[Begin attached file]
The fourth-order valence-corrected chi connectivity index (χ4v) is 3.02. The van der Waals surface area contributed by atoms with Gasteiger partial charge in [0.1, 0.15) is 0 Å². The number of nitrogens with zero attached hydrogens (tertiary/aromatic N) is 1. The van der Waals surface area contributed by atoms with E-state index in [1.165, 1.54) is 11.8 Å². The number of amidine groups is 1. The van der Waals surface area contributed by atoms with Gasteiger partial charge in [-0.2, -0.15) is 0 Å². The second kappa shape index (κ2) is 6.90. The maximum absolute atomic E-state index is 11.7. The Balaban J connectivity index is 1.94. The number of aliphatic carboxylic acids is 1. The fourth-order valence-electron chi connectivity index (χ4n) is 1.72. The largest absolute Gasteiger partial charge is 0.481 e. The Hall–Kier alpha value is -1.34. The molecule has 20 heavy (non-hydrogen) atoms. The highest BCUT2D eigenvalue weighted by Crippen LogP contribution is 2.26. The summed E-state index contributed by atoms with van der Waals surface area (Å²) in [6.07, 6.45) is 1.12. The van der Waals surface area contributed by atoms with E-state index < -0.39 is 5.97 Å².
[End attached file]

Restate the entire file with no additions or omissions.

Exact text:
The fourth-order valence-corrected chi connectivity index (χ4v) is 3.02. The van der Waals surface area contributed by atoms with Gasteiger partial charge in [0.1, 0.15) is 0 Å². The number of nitrogens with zero attached hydrogens (tertiary/aromatic N) is 1. The van der Waals surface area contributed by atoms with E-state index in [1.165, 1.54) is 11.8 Å². The number of amidine groups is 1. The van der Waals surface area contributed by atoms with Gasteiger partial charge in [-0.2, -0.15) is 0 Å². The second kappa shape index (κ2) is 6.90. The maximum absolute atomic E-state index is 11.7. The Balaban J connectivity index is 1.94. The number of aliphatic carboxylic acids is 1. The fourth-order valence-electron chi connectivity index (χ4n) is 1.72. The largest absolute Gasteiger partial charge is 0.481 e. The Hall–Kier alpha value is -1.34. The molecule has 20 heavy (non-hydrogen) atoms. The highest BCUT2D eigenvalue weighted by Crippen LogP contribution is 2.26. The summed E-state index contributed by atoms with van der Waals surface area (Å²) in [6.07, 6.45) is 1.12. The van der Waals surface area contributed by atoms with E-state index < -0.39 is 5.97 Å².